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The 16th practice described in the newly released edition of the Common Sense Guide to Mitigating Insider Threats is Practice 16: Define explicit security agreements for any cloud services, especially access restrictions and monitoring capabilities. In this post, I discuss the importance of including provisions for data access control and monitoring in agreements with cloud service providers.
The CERT Division announced the public release of the fifth edition of the Common Sense Guide to Mitigating Insider Threats in December 2016. The guide describes 20 practices that organizations should implement across the enterprise to mitigate (prevent, detect, and respond to) insider threats, as well as case studies of organizations that failed to do so. The 16th of the 20 best practices follows.
Practice 16: Define explicit security agreements for any cloud services, especially access restrictions and monitoring capabilities.
Cloud service providers are trusted business partners that provide data and infrastructure services to organizations. These providers enable organizations to scale elastically while keeping their costs low.
However, relationships with cloud service providers extend the organization's network perimeter and potentially introduce new attack opportunities for malicious insiders. Such relationships also create dependence on the service provider and its business practices. As a result, the same protections that an organization uses to secure its own infrastructure and data should extend to the service provider. An organization should work with its general counsel and contracts team(s) to ensure that the organization is compliant with federal, state, and local laws and that contracts are written to protect the critical assets of the organization.
The confidentiality, integrity, and availability of data at rest, in motion, and in use must be protected. Therefore, before using a cloud service, an organization must take a comprehensive look at the service provider and thoroughly understand, document, and assess its physical and logical access and security controls. Regular audits, conducted independently or by the organization, ensure that the service provider's policies and procedures adequately protect the organization at necessary levels.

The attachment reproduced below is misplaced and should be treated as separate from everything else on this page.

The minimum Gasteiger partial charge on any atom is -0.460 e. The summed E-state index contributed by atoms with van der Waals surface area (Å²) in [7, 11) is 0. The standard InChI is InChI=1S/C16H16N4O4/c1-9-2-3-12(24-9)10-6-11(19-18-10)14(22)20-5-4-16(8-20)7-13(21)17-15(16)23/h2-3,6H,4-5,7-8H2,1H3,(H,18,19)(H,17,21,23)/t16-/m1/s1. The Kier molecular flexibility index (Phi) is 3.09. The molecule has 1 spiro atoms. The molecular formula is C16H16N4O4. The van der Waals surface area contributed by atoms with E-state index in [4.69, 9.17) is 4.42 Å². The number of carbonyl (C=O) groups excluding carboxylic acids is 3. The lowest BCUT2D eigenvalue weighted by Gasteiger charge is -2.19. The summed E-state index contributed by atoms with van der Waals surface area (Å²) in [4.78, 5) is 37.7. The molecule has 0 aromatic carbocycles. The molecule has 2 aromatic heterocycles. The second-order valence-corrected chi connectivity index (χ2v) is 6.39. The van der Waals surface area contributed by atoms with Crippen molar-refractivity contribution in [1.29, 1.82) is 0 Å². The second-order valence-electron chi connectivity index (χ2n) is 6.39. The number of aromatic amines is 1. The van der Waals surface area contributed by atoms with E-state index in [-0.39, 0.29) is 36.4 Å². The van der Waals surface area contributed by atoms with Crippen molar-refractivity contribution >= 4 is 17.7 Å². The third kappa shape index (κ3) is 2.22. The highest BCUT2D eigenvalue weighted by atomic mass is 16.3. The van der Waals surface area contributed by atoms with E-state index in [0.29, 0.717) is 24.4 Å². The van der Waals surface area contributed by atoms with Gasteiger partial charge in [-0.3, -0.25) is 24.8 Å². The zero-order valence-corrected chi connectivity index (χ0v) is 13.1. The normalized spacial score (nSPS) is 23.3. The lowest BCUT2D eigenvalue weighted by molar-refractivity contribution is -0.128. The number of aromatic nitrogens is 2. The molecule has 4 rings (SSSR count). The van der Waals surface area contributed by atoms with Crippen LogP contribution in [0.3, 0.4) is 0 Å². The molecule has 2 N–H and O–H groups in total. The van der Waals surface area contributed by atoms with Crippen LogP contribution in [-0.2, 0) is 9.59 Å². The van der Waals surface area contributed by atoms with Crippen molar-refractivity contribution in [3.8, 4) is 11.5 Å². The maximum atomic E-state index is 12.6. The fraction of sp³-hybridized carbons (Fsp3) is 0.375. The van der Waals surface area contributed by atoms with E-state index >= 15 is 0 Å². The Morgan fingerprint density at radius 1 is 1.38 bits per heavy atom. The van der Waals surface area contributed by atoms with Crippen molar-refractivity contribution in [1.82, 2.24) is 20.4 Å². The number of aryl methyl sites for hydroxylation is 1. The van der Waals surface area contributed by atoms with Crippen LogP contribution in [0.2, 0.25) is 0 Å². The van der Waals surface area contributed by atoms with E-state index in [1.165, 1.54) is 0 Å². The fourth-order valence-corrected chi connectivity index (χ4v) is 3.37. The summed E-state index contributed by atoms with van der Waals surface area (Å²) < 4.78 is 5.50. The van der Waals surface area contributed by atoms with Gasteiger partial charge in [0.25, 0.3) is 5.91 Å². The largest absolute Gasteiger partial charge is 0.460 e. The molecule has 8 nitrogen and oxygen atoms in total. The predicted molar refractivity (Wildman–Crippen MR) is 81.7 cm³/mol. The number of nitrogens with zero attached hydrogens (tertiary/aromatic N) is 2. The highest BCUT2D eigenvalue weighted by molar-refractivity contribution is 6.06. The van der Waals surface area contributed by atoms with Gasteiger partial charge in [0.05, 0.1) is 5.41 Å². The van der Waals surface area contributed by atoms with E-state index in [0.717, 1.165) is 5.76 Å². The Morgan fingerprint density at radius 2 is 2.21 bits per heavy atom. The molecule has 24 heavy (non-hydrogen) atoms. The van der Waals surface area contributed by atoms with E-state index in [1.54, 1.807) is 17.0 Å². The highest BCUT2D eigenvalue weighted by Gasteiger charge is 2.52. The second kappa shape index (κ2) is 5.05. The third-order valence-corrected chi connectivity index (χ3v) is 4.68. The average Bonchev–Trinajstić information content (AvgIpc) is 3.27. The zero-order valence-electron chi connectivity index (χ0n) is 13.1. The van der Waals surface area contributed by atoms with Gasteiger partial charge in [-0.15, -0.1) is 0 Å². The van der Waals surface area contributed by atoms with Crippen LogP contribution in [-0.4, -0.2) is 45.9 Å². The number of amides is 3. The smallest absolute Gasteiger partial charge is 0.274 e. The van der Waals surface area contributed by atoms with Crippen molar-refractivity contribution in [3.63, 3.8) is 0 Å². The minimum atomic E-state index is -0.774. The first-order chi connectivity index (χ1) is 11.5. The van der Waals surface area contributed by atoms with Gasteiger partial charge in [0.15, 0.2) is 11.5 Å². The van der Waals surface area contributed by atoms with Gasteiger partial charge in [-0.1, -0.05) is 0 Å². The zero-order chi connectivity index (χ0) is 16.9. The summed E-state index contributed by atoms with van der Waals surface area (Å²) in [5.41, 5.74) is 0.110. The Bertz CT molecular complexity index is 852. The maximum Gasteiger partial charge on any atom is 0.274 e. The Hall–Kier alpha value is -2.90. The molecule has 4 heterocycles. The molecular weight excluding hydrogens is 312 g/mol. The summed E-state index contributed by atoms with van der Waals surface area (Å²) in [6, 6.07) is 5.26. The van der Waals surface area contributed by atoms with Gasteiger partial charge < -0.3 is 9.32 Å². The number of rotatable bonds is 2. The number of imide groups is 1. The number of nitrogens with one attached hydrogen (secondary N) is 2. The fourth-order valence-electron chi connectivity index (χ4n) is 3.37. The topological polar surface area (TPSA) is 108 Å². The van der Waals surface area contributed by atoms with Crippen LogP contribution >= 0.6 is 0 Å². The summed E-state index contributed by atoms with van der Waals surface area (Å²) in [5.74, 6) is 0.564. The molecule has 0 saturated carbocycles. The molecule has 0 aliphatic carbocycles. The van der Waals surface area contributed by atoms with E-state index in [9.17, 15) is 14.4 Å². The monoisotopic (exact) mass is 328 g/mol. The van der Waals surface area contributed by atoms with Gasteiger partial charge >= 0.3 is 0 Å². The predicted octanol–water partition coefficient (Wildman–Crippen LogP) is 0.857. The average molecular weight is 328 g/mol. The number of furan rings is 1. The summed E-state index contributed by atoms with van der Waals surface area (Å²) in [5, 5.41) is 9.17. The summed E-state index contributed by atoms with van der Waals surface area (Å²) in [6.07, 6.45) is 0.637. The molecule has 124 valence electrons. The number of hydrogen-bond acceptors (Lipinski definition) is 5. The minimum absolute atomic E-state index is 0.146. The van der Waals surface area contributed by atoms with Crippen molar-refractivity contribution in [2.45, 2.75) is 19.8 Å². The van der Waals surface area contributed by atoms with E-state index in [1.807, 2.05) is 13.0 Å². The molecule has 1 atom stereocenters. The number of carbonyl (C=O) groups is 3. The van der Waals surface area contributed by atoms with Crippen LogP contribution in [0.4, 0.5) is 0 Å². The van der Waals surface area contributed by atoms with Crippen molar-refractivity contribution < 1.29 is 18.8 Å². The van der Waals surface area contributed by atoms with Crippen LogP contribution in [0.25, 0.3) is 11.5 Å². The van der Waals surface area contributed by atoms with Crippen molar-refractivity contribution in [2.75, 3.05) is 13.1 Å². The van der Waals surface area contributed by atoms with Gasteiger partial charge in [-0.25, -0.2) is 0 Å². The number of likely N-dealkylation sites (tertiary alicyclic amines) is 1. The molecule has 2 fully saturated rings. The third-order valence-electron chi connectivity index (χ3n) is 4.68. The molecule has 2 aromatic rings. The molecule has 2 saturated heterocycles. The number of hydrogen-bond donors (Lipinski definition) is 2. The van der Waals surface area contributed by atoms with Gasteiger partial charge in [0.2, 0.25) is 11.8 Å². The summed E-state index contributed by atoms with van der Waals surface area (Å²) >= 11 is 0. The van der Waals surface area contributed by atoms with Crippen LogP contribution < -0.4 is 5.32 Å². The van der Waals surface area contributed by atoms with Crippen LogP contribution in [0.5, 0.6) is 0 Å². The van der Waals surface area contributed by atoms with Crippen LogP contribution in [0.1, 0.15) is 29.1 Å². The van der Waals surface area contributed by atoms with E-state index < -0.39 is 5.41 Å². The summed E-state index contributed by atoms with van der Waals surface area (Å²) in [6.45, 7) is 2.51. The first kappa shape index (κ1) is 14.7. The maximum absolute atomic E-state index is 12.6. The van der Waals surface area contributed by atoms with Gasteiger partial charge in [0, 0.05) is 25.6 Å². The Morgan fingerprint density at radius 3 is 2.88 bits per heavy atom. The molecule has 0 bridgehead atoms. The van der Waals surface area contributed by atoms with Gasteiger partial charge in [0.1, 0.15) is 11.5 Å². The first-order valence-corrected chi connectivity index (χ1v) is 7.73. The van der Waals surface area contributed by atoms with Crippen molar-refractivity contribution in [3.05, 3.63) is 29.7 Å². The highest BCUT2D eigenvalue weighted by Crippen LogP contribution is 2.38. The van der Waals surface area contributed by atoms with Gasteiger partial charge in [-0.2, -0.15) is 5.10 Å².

Sufficient monitoring of the cloud environment must also occur regularly; the service provider may offer monitoring on behalf of the organization. To ensure that all binding rules, laws, and regulations are being met, the organization's security and operations personnel should have access to auditing and monitoring information as needed.
The organization should also account for risks related to the countries where its data could go and determine whether contracts with the cloud service provider offer adequate assurance of data security in those countries. This practice helps ensure that the organization can effectively manage the environment and maintain its contractual obligations.
Organizations also need to identify potential insider threat risks relevant to cloud services--including risks that the service provider recognizes in its enterprise risk assessment--and determine if the service level agreements (SLAs) and the service provider's insurance cover those risks.
Organizations may find it challenging to contract with cloud service providers due to the provider's business model. It may be difficult to find a service provider that meets the physical and logical security expectations of the organization. Some providers may even leave security to the organization.
However, organizations should treat cloud services like any other contracted service and require that service providers meet or exceed the organization's security standards. Senior management must also formally accept the risk of using the service.
Before entering into an agreement, organizations planning to use cloud services should
Refer to the complete fifth edition of the Common Sense Guide to Mitigating Insider Threats for a comprehensive understanding of the issues and recommendations mentioned in this post.
Check back next week to read about Practice 17: Institutionalize system change controls, or subscribe to a feed of the Insider Threat blog to be alerted when a new post is available.